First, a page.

The prevalence, incidence, and gender and age-speciﬁc
incidence of problem gambling: results of the Swedish
longitudinal gambling study (Swelogs)
Auckland University of Technology, Auckland, New Zealand,
Public Health Agency of Sweden, Östersund, Sweden
and School of Public Health and Health Sciences,
University of Massachusetts, Amherst, MA, USA
To estimate the prevalence, incidence and gender and age-speciﬁc incidence of problem gambling in the Swedish
Longitudinal cohort study with linkage to register data.
Stratiﬁed random sample aged 16–84 years at baseline (n = 8165) re-assessed a year later (n =6021).
Problem gambling (life-time and past 12 months) was measured by the South Oaks Gambling
Screen–Revised (SOGS-R). Past 12-month (current) problem gambling was also measured by the Problem Gambling Se-
verity Index (PGSI).
The SOGS-R combined current pathological and problem gambling prevalence rate (PR)
was 2.1 [95% conﬁdence interval (CI) = 1.8–2.4] at baseline and 1.7 (1.4–2.0) at follow-up, approximately half the corre-
sponding life-time estimates.[Correction added on 22 Dec 2017, after ﬁrst online publication: In the preceding sentence, the
SOGS-R combined current pathological and problem gambling prevalence rate (PR) was incorrectly reported as being dou-
ble the corresponding life-time rate. It has been corrected in this version.] PGSI combined current problem and moderate-
risk gambling PRs were 2.2 (1.9–2.5) at baseline and 1.9 (1.6–2.2) at follow-up. Combined incidence rates (IRs) were 1.0
(0.8–1.3) (SOGS-R) and 1.4 (1.1–1.7) (PGSI), with more than three-quarters being new cases. While ﬁrst-time IRs did not
vary by gender, males had a higher relapse IR and proportionately more females were new cases. The young adult IR was
more than double the older adult IR; similar proportions were new cases.
The actual incidence of problem
gambling relapse in Sweden is likely to be higher than estimated. The proﬁle of problem gambling in Sweden is likely to
change over time, with increased proportions of women and older adults.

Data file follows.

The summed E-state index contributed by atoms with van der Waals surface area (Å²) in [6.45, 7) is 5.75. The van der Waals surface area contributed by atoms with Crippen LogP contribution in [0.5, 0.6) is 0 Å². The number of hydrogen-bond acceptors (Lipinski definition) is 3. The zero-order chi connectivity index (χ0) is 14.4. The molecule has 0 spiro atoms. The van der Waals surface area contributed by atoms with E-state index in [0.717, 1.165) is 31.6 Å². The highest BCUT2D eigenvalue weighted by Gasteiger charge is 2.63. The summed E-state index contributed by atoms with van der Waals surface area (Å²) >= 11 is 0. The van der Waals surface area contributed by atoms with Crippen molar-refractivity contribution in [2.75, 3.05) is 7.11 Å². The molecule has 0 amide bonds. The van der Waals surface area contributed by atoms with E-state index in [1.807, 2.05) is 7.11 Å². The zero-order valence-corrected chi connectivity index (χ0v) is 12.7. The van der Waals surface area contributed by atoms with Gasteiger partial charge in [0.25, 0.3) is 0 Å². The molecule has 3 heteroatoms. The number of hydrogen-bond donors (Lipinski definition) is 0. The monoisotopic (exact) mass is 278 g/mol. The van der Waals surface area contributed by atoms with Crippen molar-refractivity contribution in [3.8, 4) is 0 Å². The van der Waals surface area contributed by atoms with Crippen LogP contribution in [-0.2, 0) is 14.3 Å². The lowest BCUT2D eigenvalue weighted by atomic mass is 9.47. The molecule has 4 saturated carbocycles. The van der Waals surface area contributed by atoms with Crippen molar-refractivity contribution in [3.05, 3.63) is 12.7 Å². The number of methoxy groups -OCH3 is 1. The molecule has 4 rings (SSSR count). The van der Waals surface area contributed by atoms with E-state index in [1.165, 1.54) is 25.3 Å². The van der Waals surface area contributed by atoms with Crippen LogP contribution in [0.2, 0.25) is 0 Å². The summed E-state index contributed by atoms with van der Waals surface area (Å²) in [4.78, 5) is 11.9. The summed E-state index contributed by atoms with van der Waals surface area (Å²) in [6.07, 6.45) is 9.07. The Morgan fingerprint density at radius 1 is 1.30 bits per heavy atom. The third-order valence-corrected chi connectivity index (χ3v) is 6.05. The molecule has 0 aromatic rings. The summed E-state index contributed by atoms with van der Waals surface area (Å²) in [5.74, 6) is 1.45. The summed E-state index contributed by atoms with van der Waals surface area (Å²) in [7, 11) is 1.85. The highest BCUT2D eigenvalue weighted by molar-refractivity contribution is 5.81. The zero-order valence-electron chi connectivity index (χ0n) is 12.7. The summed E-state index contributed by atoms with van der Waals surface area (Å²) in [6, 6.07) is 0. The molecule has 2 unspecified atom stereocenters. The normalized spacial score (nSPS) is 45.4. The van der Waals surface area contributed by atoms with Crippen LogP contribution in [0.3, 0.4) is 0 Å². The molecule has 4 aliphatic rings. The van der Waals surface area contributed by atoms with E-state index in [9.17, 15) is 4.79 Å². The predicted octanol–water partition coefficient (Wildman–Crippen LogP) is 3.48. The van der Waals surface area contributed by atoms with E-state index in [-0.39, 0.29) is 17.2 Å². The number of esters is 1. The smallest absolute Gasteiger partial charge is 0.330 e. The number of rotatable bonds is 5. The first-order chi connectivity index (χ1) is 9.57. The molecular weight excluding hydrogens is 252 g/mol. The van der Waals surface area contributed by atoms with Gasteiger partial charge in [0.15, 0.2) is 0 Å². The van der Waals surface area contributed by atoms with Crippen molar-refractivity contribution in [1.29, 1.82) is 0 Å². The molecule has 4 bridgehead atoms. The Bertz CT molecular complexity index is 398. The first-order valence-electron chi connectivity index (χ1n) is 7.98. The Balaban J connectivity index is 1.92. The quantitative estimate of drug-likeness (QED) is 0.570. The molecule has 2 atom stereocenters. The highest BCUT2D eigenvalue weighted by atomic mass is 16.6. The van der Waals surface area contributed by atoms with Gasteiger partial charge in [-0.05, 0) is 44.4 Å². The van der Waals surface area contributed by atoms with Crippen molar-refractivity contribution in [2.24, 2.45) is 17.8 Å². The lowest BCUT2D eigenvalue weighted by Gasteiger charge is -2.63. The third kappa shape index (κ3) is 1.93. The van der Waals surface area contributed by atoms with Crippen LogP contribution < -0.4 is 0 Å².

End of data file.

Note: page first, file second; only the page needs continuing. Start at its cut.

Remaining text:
Keywords Age, epidemiology, gender, incidence, prevalence, problem gambling.
Correspondence to: Max Abbott, Auckland University of Technology, AG141, North Campus, 90 Akoranga Drive, Northcote, Auckland 0627, New Zealand.
Submitted 19 June 2017; initial review completed 2 August 2017; ﬁnal version accepted 30 October 2017
General population prevalence rates (%) of problem gam-
bling are typically within the 0.5–3.0range,withthree
to four times as many people experiencing subclinical levels
of pathology and harm [1,2]. There are strong associations
between gambling participation and problem gambling
[3,4]. Males, young adults, low-income and non-married
people are almost universally at elevated risk . Problem
gamblers’ socio-demographic proﬁle has changed
somewhat over time . In jurisdictions where electronic
gaming machines (EGMs) have been distributed widely,
gender differences have often diminished [7,8].
Since the late 1980s, Swedish state-owned gambling
organisations increased the range and number of gambling
products . EGMs were reintroduced, and casinos and in-
ternet gambling became available from domestic and un-
regulated foreign operators . Gambling expenditure
rose markedly then slowed, increasing by 13% in real value
between 1998 and 2008, remaining since at 3% of house-
hold disposable income .
Pathological gambling was conceptualised initially as a
chronic or chronically relapsing disorder. Early measures
such as the South Oaks Gambling Screen (SOGS) 
reﬂected this . The SOGS was adapted in 1990 to in-
clude current and life-time measures [14,15]. Subsequent
© 2017 Society for the Study of Addiction Addiction, 113,699–707